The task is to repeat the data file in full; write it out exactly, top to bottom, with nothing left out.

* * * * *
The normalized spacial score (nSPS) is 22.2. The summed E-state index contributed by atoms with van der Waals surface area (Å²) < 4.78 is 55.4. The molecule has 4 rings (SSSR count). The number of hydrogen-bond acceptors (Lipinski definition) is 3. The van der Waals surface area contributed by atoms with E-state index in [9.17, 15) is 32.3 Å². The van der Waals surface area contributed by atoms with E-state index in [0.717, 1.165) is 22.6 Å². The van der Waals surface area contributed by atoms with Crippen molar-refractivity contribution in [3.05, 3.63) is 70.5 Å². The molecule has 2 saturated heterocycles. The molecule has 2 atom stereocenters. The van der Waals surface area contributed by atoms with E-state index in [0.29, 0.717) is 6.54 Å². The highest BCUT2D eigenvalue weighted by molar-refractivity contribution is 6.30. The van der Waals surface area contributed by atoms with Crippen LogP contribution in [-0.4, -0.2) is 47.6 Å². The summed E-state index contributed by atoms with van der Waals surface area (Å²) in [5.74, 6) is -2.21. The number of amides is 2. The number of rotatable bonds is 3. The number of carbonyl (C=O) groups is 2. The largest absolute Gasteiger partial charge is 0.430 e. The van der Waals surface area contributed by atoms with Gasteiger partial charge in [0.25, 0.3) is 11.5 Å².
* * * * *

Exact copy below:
The normalized spacial score (nSPS) is 22.2. The summed E-state index contributed by atoms with van der Waals surface area (Å²) < 4.78 is 55.4. The molecule has 4 rings (SSSR count). The number of hydrogen-bond acceptors (Lipinski definition) is 3. The van der Waals surface area contributed by atoms with E-state index in [9.17, 15) is 32.3 Å². The van der Waals surface area contributed by atoms with E-state index in [0.717, 1.165) is 22.6 Å². The van der Waals surface area contributed by atoms with Crippen molar-refractivity contribution in [3.05, 3.63) is 70.5 Å². The molecule has 2 saturated heterocycles. The molecule has 2 atom stereocenters. The van der Waals surface area contributed by atoms with E-state index in [0.29, 0.717) is 6.54 Å². The highest BCUT2D eigenvalue weighted by molar-refractivity contribution is 6.30. The van der Waals surface area contributed by atoms with Crippen LogP contribution in [-0.4, -0.2) is 47.6 Å². The summed E-state index contributed by atoms with van der Waals surface area (Å²) in [5.74, 6) is -2.21. The number of amides is 2. The number of rotatable bonds is 3. The number of carbonyl (C=O) groups is 2. The largest absolute Gasteiger partial charge is 0.430 e. The van der Waals surface area contributed by atoms with Gasteiger partial charge in [0.25, 0.3) is 11.5 Å².